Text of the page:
The Telecoms Authority (OPTA) and the Dutch Data Protection Authority have recently published a joint opinion stating that viral marketing and ‘tell a friend’ schemes on websites are permitted, provided that certain conditions are met.
Viral marketing and ‘tell a friend’ schemes allow internet users to forward particular messages or news from a site to a friend or acquaintance. This marketing method is used widely on websites and is governed by both OPTA and the DPA. A well-known example was an online contest organised by an air carrier where participants had to solve a puzzle in order to enter a competition to win a city-break. If they did not solve the puzzle they could enter the competition again, provided that they invited five friends to participate as well. Although this marketing method has been used for a number of years, the two authorities have only now drawn up a joint opinion in order to clarify the conditions under which ‘tell a friend’ schemes can be used in a lawful way.
Such viral marketing and “tell-a-friend” schemes fall under the prohibition on spam, in the Telecoms Act (Telecommunicatiewet) (i.e. use of unsolicited electronic messages for commercial, idealistic or charitable purposes). Furthermore, a personal e-mail address will most likely be required, so that the Dutch Personal Data Protection Act (Wet bescherming persoonsgegevens) will also apply.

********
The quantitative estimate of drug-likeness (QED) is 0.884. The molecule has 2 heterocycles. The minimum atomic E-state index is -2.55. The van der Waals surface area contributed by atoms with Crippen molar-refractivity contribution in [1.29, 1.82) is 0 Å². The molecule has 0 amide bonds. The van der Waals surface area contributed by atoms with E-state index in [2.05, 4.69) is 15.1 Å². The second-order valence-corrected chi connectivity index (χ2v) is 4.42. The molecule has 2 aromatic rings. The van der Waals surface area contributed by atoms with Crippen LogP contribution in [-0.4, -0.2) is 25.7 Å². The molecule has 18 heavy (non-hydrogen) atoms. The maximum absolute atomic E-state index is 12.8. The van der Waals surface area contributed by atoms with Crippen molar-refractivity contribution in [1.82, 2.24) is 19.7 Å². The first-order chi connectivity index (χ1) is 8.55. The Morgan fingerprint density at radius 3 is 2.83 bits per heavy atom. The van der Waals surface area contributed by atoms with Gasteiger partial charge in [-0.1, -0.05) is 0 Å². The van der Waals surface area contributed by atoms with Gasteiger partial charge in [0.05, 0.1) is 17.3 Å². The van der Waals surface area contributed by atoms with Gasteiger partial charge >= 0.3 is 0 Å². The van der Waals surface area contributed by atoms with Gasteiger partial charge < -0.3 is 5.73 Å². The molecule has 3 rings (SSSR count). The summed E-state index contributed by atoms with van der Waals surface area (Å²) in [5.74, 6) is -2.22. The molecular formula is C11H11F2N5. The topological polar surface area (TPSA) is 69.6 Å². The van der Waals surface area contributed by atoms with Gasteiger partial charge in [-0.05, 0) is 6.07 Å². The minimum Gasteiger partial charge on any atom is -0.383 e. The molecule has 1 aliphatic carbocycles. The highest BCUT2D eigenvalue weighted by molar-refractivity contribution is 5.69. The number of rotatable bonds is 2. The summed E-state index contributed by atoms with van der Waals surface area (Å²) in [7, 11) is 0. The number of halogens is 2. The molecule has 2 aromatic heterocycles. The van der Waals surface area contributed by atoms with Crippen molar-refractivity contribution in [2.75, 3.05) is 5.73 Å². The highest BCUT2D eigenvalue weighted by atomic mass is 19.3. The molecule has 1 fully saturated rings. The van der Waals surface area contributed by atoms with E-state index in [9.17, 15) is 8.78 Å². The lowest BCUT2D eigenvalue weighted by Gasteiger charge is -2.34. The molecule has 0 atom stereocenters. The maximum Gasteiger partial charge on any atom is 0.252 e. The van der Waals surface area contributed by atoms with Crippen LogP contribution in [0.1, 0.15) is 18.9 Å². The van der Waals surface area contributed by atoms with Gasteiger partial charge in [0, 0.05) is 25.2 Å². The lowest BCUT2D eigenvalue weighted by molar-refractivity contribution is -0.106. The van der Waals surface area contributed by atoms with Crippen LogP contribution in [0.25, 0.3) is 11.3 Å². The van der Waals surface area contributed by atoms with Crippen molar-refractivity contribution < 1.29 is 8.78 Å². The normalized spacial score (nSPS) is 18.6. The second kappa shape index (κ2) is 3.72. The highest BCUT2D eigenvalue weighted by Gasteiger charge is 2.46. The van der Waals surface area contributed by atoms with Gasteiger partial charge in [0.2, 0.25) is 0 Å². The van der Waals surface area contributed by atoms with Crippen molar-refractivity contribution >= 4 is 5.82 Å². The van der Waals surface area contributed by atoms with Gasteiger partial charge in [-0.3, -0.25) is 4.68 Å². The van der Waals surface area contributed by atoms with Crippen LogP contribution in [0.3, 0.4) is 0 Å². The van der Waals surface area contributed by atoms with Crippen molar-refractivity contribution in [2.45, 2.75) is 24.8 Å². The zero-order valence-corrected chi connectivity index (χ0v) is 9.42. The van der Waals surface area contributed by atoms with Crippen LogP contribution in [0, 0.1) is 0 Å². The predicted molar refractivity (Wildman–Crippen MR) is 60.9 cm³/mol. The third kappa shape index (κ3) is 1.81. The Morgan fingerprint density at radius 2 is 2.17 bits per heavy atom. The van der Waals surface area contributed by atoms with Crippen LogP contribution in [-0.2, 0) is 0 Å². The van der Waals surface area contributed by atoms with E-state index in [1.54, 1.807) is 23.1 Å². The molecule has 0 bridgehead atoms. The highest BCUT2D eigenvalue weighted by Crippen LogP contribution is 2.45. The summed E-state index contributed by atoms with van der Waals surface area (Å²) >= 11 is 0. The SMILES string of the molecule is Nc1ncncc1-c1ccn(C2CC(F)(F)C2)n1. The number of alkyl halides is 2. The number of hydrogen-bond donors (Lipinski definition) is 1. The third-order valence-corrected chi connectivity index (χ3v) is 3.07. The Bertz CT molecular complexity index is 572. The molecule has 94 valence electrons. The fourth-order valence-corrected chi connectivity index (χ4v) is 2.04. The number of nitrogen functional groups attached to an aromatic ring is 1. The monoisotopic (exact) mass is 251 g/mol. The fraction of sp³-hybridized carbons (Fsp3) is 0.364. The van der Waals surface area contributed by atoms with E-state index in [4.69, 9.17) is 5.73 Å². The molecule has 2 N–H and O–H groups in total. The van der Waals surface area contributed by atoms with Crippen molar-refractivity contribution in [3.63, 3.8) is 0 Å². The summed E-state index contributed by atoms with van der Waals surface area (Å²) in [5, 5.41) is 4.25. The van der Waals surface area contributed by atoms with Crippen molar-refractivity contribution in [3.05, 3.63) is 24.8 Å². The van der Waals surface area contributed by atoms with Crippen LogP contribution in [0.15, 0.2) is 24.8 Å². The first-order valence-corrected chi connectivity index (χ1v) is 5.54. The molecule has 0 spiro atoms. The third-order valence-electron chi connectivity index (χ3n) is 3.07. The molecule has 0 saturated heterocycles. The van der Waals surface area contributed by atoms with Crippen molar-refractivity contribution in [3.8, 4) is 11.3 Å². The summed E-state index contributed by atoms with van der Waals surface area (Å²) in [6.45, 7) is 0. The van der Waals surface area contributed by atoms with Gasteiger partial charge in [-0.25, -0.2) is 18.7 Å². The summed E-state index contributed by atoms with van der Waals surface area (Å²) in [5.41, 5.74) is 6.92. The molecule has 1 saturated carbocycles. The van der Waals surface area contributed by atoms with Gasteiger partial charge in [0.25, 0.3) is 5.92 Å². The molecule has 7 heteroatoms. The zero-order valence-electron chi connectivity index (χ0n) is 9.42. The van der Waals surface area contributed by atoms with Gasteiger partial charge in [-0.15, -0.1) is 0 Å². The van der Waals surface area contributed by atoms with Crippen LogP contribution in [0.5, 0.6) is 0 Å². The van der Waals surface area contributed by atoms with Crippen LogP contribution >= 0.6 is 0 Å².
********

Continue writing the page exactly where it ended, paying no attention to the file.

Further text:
Conditions for lawfulness
In the joint opinion, OPTA and DPA state that ‘tell a friend’ schemes must meet the following minimum conditions to be lawful:
- no incentives or rewards: the message must be sent completely on the initiative of the internet user (i.e. sender). The website must not provide incentives or (any chance of) reward to the sender or recipient.
- sender’s identity: it must be clear to the recipient who the initiator of the e-mail is, in order that he can contact the sender should he not wish to receive such e-mails.
- sender responsible: the sender must know the full content of the message sent on his behalf so he can assume responsibility for it.
- no harvesting of personal data: the website concerned must not use or save the e-mail addresses or other personal data for any other purpose than for the once-only dispatch of a message on behalf of the sender. In addition, the website must protect the system from being abused, such as use for automating dispatch of spam.
This is not the first time OPTA and the DPA have worked together. The authorities have entered into a cooperation protocol which includes arrangements on the way the two authorities work together in matters where both have certain powers, for example, where the protection of the privacy of internet users is concerned and where the processing of personal data by providers of electronic communications services takes place.